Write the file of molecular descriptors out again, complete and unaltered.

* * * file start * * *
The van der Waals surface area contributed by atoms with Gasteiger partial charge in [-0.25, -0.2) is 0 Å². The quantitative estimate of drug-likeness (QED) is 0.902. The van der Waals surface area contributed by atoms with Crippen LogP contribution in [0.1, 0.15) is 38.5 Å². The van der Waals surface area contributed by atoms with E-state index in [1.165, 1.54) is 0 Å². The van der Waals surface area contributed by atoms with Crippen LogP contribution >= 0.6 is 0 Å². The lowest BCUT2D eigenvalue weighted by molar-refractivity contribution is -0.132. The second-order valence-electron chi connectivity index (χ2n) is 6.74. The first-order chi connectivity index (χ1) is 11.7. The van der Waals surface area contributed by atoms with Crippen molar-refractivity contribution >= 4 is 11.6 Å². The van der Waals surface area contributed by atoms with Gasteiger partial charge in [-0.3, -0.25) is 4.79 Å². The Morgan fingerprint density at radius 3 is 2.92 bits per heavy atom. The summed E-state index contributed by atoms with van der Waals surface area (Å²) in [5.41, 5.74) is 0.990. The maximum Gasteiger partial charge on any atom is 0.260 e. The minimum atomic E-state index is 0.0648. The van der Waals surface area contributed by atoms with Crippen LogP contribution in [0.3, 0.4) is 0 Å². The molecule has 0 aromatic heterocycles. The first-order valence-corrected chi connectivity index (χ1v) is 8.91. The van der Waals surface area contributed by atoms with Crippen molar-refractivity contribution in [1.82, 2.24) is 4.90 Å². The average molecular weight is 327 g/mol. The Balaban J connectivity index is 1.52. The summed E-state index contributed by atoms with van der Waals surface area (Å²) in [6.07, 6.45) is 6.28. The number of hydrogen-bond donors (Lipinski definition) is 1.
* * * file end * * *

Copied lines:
The van der Waals surface area contributed by atoms with Gasteiger partial charge in [-0.25, -0.2) is 0 Å². The quantitative estimate of drug-likeness (QED) is 0.902. The van der Waals surface area contributed by atoms with Crippen LogP contribution in [0.1, 0.15) is 38.5 Å². The van der Waals surface area contributed by atoms with E-state index in [1.165, 1.54) is 0 Å². The van der Waals surface area contributed by atoms with Crippen LogP contribution >= 0.6 is 0 Å². The lowest BCUT2D eigenvalue weighted by molar-refractivity contribution is -0.132. The second-order valence-electron chi connectivity index (χ2n) is 6.74. The first-order chi connectivity index (χ1) is 11.7. The van der Waals surface area contributed by atoms with Crippen molar-refractivity contribution >= 4 is 11.6 Å². The van der Waals surface area contributed by atoms with Gasteiger partial charge in [-0.3, -0.25) is 4.79 Å². The Morgan fingerprint density at radius 3 is 2.92 bits per heavy atom. The summed E-state index contributed by atoms with van der Waals surface area (Å²) in [5.41, 5.74) is 0.990. The maximum Gasteiger partial charge on any atom is 0.260 e. The minimum atomic E-state index is 0.0648. The van der Waals surface area contributed by atoms with Crippen LogP contribution in [0.3, 0.4) is 0 Å². The molecule has 0 aromatic heterocycles. The first-order valence-corrected chi connectivity index (χ1v) is 8.91. The van der Waals surface area contributed by atoms with Crippen molar-refractivity contribution in [1.82, 2.24) is 4.90 Å². The average molecular weight is 327 g/mol. The Balaban J connectivity index is 1.52. The summed E-state index contributed by atoms with van der Waals surface area (Å²) in [6.07, 6.45) is 6.28. The number of hydrogen-bond donors (Lipinski definition) is 1.